Andrew Thomas Hunt – Sweet Karma (2009)

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A mute Russian girl infiltrates Toronto’s underground sex trade to avenge the death of her sister.

Montreal Gazette wrote:
2009, Canada
Directed by Andrew Thomas Hunt
Written by Andrew Thomas Hunt, James Fler, Michael Paszt
Starring Shera Bechard, John Tokatlidis, Frank J. Zupancic, Christian Bako
82 minutes, English
HD

The exploitation film formula is fairly simple: take a social issue or problem, and try to solve it with breasts and knives. Everything from race relations to drug addiction has been tackled in this fashion. And though the films don’t provide any real solutions, I’m now unable to debate drug policy without suggesting criminals should have their genitals mutilated by woman in stiletto heels. Thanks, 1970s genre cinema. Continue reading

Anaïs Barbeau-Lavalette – Inch’Allah (2012)

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Chloe is a young Canadian doctor who divides her time between Ramallah, where she works with the Red Crescent, and Jerusalem, where she lives next door to her friend Ava, a young Israeli soldier. Increasingly sensitive to the conflict, Chloe goes daily through the checkpoint between the two cities to get to the refugee camp where she monitors the pregnancies of young women.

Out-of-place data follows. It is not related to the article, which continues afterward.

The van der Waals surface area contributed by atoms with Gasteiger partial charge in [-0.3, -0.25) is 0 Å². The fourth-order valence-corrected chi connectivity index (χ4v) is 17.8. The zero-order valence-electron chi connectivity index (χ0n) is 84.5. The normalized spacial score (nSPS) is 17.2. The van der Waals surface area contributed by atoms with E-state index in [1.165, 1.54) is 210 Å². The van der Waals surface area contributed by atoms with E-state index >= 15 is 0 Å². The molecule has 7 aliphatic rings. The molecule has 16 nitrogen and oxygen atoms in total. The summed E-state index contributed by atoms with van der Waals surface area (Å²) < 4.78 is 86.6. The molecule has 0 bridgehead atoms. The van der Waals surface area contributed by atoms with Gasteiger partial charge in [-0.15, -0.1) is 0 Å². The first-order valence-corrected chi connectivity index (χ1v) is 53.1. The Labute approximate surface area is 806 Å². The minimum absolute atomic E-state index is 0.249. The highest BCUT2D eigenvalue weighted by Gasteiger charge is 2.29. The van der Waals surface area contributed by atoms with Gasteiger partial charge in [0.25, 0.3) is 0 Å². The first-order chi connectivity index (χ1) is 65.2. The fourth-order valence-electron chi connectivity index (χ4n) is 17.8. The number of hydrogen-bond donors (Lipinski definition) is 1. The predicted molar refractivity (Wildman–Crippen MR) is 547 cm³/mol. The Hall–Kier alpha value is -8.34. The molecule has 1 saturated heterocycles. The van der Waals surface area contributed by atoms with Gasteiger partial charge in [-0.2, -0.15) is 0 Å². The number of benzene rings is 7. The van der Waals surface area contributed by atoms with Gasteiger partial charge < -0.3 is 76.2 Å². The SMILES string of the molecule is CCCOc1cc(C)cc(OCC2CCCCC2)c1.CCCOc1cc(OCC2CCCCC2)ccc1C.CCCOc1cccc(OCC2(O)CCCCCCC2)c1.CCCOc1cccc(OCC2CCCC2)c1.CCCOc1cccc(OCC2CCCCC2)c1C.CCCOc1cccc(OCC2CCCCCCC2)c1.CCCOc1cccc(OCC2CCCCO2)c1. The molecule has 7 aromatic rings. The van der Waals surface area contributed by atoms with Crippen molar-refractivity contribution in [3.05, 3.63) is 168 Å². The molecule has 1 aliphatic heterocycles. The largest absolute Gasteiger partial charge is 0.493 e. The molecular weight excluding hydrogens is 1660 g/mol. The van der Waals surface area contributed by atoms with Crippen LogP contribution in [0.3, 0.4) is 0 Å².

As she becomes friends with Rand, one of her patients, Chloe learns more about life in the occupied territories and gets to spend some time with Rand’s family. Torn between the two sides of the conflict, Chloe tries as best she can to build bridges between her friends but suffers from remaining a perpetual foreigner to both sides. Continue reading

Louis Bélanger – Route 132 (2010)

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Quote:
Road movies haven’t been a staple of Québecois cinema. Yet recently, there were two examples and I watched them back to back. One is the very low-key Papa à la chasse aux lagopèdes, a superb odyssey of one man driving north to find himself. A very original movie where there is basically just one character in a monologue with the camera he just purchased. The same François Papineau of that movie would go on to play one of the two main characters in Route 132. He is not well-known, but seeing these two may convince you to look forward to his next project. As they are two here, rather than just one, Route 132 turns to the troublesome nature of male friendship, similar to what Paris, Texas did for brotherly love. Both of these Quebec road movies, as a negative review point out underneath, have very little in term of story to tell. It isn’t Lost Highway or anything like that, it just lack any sort of paradigm, it’s flawed and it flirt with caricature at times, but remain interesting throughout, as are most of Louis Bélanger movies and especially Gaz Bar Blues, it’s more about the characters than the story and the locations Continue reading

Jean Châteauvert – La coupure AKA Torn Apart (2006)